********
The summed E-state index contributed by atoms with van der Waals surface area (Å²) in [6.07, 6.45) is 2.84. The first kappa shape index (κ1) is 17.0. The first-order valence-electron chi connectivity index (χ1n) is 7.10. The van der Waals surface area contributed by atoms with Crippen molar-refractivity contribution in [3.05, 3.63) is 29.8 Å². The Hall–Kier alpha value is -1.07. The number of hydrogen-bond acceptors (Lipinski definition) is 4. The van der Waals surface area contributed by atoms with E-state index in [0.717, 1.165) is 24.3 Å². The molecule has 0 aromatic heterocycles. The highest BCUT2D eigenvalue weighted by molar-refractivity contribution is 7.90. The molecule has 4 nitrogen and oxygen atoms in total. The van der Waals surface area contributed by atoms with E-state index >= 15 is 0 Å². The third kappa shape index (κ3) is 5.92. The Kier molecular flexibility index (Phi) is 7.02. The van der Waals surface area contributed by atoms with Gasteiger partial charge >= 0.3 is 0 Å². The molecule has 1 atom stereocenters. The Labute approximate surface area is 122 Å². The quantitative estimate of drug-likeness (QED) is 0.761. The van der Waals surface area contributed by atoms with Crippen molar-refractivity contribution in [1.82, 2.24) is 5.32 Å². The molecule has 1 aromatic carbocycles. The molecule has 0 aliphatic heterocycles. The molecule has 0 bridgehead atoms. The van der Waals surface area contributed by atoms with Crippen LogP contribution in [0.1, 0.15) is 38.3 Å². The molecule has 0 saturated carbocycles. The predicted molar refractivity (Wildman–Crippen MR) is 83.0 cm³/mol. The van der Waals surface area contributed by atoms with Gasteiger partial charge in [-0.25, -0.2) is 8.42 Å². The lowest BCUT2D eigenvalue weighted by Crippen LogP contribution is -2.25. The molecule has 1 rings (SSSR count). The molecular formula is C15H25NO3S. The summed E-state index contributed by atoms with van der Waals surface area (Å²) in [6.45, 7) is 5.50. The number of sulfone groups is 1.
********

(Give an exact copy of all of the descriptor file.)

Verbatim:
The summed E-state index contributed by atoms with van der Waals surface area (Å²) in [6.07, 6.45) is 2.84. The first kappa shape index (κ1) is 17.0. The first-order valence-electron chi connectivity index (χ1n) is 7.10. The van der Waals surface area contributed by atoms with Crippen molar-refractivity contribution in [3.05, 3.63) is 29.8 Å². The Hall–Kier alpha value is -1.07. The number of hydrogen-bond acceptors (Lipinski definition) is 4. The van der Waals surface area contributed by atoms with E-state index in [0.717, 1.165) is 24.3 Å². The molecule has 0 aromatic heterocycles. The highest BCUT2D eigenvalue weighted by molar-refractivity contribution is 7.90. The molecule has 4 nitrogen and oxygen atoms in total. The van der Waals surface area contributed by atoms with E-state index >= 15 is 0 Å². The third kappa shape index (κ3) is 5.92. The Kier molecular flexibility index (Phi) is 7.02. The van der Waals surface area contributed by atoms with Gasteiger partial charge >= 0.3 is 0 Å². The molecule has 1 atom stereocenters. The Labute approximate surface area is 122 Å². The quantitative estimate of drug-likeness (QED) is 0.761. The van der Waals surface area contributed by atoms with Crippen molar-refractivity contribution in [1.82, 2.24) is 5.32 Å². The molecule has 1 aromatic carbocycles. The molecule has 0 aliphatic heterocycles. The molecule has 0 bridgehead atoms. The van der Waals surface area contributed by atoms with Crippen LogP contribution in [0.1, 0.15) is 38.3 Å². The molecule has 0 saturated carbocycles. The predicted molar refractivity (Wildman–Crippen MR) is 83.0 cm³/mol. The van der Waals surface area contributed by atoms with Gasteiger partial charge in [-0.25, -0.2) is 8.42 Å². The lowest BCUT2D eigenvalue weighted by Crippen LogP contribution is -2.25. The molecule has 1 rings (SSSR count). The molecular formula is C15H25NO3S. The summed E-state index contributed by atoms with van der Waals surface area (Å²) in [6.45, 7) is 5.50. The number of sulfone groups is 1.